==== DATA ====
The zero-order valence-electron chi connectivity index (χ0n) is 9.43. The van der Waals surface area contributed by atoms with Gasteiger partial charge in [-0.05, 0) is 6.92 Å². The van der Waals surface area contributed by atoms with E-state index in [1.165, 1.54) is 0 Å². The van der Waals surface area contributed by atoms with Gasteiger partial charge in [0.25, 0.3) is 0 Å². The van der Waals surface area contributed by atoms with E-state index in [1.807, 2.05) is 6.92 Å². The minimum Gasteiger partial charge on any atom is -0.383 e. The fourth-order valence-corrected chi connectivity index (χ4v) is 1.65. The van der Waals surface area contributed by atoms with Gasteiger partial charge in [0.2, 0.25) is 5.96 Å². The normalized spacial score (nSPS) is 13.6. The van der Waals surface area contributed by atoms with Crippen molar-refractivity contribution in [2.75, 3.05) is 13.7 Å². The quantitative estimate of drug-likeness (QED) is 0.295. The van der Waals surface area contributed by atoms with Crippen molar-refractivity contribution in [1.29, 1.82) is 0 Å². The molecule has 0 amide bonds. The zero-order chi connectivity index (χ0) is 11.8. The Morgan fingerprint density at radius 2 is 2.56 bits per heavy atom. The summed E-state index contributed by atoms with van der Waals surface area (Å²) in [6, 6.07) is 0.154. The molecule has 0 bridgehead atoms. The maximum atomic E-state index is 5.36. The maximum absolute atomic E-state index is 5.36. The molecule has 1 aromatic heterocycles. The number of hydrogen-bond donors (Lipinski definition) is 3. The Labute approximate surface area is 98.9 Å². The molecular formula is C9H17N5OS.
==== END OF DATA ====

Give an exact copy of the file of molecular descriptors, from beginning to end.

The zero-order valence-electron chi connectivity index (χ0n) is 9.43. The van der Waals surface area contributed by atoms with Gasteiger partial charge in [-0.05, 0) is 6.92 Å². The van der Waals surface area contributed by atoms with E-state index in [1.165, 1.54) is 0 Å². The van der Waals surface area contributed by atoms with Gasteiger partial charge in [0.25, 0.3) is 0 Å². The van der Waals surface area contributed by atoms with E-state index in [1.807, 2.05) is 6.92 Å². The minimum Gasteiger partial charge on any atom is -0.383 e. The fourth-order valence-corrected chi connectivity index (χ4v) is 1.65. The van der Waals surface area contributed by atoms with Gasteiger partial charge in [0.2, 0.25) is 5.96 Å². The normalized spacial score (nSPS) is 13.6. The van der Waals surface area contributed by atoms with Crippen molar-refractivity contribution in [2.75, 3.05) is 13.7 Å². The quantitative estimate of drug-likeness (QED) is 0.295. The van der Waals surface area contributed by atoms with Crippen molar-refractivity contribution in [1.29, 1.82) is 0 Å². The molecule has 0 amide bonds. The zero-order chi connectivity index (χ0) is 11.8. The Morgan fingerprint density at radius 2 is 2.56 bits per heavy atom. The summed E-state index contributed by atoms with van der Waals surface area (Å²) in [6, 6.07) is 0.154. The molecule has 0 bridgehead atoms. The maximum atomic E-state index is 5.36. The maximum absolute atomic E-state index is 5.36. The molecule has 1 aromatic heterocycles. The number of hydrogen-bond donors (Lipinski definition) is 3. The Labute approximate surface area is 98.9 Å². The molecular formula is C9H17N5OS.